On Wednesday, Theresa May survived a bid to oust her as British prime minister, a salvo that originated from within her own ruling party, the Conservatives. But that doesn't yet mean Brexit is a done deal—far from it.
On Thursday, May headed to Brussels, the seat of the European Council, to negotiate further concessions on "the Irish backstop," a key point of contention in the U.K.'s withdrawal agreement.
First agreed to in December 2017, the Irish backstop ensures an open border between the European Union's Republic of Ireland and the U.K.'s Northern Ireland. As a result, part of the U.K. would remain in the European customs union and economic regime for some time, even after the U.K. withdraws from the EU
Given Ireland's history, the compromise was seen as necessary to prevent the return of a divided island. But the Irish backstop, which many pro-Brexiteers find unacceptable, threatens to upend the hard-fought withdrawal deal.
Thus, investors in Irish companies have found themselves at the center of a brewing economic and political crisis, and many international investors are poring over their European investments accordingly.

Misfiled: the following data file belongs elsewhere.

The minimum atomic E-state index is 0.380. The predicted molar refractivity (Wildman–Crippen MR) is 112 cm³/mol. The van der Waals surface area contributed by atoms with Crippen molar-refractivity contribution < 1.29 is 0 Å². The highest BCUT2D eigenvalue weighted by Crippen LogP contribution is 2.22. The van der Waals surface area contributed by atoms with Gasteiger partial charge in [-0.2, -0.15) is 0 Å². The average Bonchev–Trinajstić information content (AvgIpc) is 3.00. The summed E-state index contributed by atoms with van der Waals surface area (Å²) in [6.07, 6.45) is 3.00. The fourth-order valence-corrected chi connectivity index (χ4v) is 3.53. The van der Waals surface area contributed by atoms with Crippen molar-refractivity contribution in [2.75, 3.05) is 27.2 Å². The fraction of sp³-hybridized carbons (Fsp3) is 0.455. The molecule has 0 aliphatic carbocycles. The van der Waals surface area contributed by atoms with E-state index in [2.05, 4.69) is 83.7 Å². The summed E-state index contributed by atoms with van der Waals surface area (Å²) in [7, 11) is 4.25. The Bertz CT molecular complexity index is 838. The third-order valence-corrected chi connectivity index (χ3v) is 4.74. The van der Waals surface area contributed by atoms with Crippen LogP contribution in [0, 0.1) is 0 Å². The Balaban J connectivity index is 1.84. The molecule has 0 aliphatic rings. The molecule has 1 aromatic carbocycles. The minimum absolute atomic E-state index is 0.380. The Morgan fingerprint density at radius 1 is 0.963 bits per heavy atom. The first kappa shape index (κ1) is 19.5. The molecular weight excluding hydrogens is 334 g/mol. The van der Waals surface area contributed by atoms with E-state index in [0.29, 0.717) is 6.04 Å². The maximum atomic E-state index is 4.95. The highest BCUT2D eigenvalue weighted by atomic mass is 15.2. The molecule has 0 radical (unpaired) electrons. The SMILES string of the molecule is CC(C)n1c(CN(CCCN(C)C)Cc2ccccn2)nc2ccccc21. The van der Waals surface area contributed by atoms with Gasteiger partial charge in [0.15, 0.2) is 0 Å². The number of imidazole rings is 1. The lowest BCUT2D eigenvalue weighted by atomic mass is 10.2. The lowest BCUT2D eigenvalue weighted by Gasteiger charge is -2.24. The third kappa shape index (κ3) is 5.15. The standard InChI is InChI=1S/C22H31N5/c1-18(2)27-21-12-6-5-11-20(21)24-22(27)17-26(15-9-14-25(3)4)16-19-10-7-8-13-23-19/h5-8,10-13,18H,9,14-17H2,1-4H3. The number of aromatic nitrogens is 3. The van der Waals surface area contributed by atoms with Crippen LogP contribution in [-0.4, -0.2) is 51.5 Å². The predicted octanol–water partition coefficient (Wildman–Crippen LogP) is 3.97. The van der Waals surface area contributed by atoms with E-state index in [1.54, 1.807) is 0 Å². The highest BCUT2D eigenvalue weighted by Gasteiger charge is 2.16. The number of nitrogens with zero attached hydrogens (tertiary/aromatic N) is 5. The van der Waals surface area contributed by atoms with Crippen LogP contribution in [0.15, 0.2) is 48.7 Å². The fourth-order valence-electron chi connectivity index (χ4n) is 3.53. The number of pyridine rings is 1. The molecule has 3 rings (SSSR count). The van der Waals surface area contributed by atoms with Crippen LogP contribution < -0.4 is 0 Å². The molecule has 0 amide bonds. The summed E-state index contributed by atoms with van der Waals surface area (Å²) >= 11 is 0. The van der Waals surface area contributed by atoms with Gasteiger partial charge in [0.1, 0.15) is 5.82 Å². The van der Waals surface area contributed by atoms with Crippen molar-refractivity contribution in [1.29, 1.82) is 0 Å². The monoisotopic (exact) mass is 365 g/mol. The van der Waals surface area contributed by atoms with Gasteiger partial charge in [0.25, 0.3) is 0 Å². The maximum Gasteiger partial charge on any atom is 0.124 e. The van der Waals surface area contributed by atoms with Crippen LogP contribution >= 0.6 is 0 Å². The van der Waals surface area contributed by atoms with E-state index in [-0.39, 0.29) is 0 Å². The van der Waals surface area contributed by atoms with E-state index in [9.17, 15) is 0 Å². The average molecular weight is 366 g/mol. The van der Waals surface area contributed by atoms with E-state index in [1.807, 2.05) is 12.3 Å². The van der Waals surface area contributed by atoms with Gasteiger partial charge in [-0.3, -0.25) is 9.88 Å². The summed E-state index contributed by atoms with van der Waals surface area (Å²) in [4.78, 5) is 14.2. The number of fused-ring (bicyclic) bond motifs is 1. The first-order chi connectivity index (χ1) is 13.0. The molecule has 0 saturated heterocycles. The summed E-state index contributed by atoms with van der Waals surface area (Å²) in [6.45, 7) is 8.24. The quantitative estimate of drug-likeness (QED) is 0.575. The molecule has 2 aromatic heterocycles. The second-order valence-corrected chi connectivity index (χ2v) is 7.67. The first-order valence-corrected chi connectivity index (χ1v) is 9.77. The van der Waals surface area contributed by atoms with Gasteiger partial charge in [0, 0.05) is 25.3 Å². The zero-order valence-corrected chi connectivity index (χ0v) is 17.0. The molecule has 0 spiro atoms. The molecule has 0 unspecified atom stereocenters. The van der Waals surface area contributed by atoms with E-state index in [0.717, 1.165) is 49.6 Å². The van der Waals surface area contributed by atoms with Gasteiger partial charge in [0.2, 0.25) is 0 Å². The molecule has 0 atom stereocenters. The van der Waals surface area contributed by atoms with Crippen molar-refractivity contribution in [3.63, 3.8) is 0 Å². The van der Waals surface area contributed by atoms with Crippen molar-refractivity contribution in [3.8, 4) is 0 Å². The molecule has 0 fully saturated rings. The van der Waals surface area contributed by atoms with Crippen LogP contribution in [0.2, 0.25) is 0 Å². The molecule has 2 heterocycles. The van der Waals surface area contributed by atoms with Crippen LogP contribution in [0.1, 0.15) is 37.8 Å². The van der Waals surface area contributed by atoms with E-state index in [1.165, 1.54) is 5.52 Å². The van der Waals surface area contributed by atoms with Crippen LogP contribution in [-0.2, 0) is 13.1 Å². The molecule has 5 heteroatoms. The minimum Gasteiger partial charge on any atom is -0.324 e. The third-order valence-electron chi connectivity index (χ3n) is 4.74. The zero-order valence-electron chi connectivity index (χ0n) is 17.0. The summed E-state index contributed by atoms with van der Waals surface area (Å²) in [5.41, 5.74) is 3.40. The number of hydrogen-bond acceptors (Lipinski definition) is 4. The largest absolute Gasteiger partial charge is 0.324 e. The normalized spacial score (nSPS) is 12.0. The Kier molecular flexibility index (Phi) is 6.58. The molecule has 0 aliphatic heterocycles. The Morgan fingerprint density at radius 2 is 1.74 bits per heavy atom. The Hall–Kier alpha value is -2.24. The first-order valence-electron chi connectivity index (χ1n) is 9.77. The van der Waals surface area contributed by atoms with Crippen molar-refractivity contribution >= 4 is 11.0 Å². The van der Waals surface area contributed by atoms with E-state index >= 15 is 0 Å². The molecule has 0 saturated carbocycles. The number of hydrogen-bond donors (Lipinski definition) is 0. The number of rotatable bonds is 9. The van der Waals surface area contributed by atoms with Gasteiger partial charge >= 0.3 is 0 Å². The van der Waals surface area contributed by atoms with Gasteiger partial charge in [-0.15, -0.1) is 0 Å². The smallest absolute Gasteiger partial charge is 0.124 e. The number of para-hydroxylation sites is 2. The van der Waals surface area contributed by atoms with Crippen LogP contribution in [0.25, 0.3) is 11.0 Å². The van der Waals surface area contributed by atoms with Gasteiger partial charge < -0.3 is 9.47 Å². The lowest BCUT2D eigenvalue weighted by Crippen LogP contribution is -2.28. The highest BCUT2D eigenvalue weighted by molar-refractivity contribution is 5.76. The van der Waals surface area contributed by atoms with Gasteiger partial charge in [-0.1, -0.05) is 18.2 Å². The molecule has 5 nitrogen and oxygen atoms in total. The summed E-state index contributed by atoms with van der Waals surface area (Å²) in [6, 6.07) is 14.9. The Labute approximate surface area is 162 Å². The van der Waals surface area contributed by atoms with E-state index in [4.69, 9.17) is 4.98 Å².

Investing In Ireland
U.S.-based international investors can only invest in one of the two Irish markets: the Republic of Ireland, which is tracked by the iShares MSCI Ireland ETF (EIRL). All the companies within EIRL are domiciled or headquartered in the Republic of Ireland.
Northern Ireland, meanwhile, exists as part of the U.K.; stocks from that region would be covered by funds like the iShares MSCI United Kingdom ETF (EWU).
Still, because the two countries share an island, what happens in Northern Ireland influences what happens in the Republic of Ireland, and vice versa.
Poor Performance & Top-Heavy Portfolio
EIRL is a cap-weighted, broad-based slice of the Republic of Ireland's market. It is, however, exceedingly top-heavy; by weight, the top 10 stocks in the fund make up 75% of its total portfolio. CRH Plc alone comprises 22% of the fund.
Since the introduction of the Irish backstop provision, EIRL has posted a miserable 12 months of performance, dropping 17.5% year-over-year. (In comparison, the iShares Core MSCI Europe ETF (IEUR) has dropped 11.34% over the same period.)
Source: StockCharts.com; data as of Dec. 13, 2018
This poor performance isn't likely to abate anytime soon, not unless May or EU lawmakers are hiding a Brexit deal somewhere that is magically beneficial to all parties. Even May's vote did little to boost the fund, which, as of Thursday afternoon, had risen just 1% on the news.
One further caveat about EIRL: Given the small size of the Irish market, this ETF is highly illiquid, with low daily trading volumes and wide spreads. Investors should trade EIRL with care.
Contact Lara Crigger at firstname.lastname@example.org